In some patients the parasympathetic effects dominate at the beginning of the course of envenoming. If atropine is administered at this time point, there may be a sudden occurrence of pulmonary oedema, shock or worsening of the arterial hypertension. In the phase during which transient cholinergic effects occur (bradycardia, vomiting, sweating, priapism), atropine should be avoided. Atropine is only indicated if there is severe symptomatic bradycardia with or without arterial hypotension, provided that there is no concurrent hypovolaemia (Bawaskar and Bawaskar 1992, Gueron and Sofer 1991, Gueron et al. 1993).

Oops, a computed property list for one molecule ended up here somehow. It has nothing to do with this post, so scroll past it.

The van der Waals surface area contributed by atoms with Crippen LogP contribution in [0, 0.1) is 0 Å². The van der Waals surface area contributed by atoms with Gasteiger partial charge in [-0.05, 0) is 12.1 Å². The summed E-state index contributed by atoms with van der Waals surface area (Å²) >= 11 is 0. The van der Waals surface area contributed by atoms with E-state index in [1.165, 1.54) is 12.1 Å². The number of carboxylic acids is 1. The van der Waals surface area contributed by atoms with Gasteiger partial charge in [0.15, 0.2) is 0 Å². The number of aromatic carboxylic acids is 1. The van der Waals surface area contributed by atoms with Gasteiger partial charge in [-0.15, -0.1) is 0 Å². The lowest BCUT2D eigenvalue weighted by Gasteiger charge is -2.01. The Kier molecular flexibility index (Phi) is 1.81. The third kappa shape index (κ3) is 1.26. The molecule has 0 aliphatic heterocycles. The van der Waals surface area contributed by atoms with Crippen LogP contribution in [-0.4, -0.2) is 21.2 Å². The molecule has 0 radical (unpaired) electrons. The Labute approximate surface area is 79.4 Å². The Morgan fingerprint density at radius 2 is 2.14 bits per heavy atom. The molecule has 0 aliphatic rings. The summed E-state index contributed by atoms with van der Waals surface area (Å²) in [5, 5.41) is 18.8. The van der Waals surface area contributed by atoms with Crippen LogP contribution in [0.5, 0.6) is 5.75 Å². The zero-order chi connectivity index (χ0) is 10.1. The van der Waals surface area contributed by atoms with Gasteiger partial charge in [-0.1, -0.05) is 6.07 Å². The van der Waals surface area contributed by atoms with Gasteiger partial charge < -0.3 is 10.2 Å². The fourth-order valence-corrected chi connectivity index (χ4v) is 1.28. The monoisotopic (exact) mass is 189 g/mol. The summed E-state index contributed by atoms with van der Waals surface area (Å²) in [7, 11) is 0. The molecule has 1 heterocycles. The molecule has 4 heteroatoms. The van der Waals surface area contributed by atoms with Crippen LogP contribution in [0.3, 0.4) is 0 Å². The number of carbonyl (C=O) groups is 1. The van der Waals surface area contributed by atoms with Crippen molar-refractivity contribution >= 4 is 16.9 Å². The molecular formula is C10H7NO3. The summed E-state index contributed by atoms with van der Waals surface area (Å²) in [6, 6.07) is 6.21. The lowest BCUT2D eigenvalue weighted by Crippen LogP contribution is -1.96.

Recommendations of various expert groups on the treatment of cardiovascular complications

  • Neutralisation of the peripheral effects of the venom through postsynaptic alpha-receptor blockade with prazosin. Massive, life-threatening pulmonary oedema can be treated by infusion of sodium nitroprusside (Bawaskar and Bawaskar 1992a, b, 1994). ACE inhibitors are an alternative to prazosin (Karnad et al. 1989).
  • Following scorpion stings in which the clinical picture is dominated by pulmonary oedema, severe arterial hypertension or hypertensive encephalopathy, the use of vasodilators (hydralazine, nifedipine) for afterload reduction is the treatment of choice (Sofer and Gueron 1990, Gueron and Sofer 1990).
  • Antivenom is recommended in addition to symptomatic treatment (Curry et al. 1983–84, Freire-Maia and Campos 1987, Dehesa-Davila 1989, Gateau et al. 1992, Ismail 1993).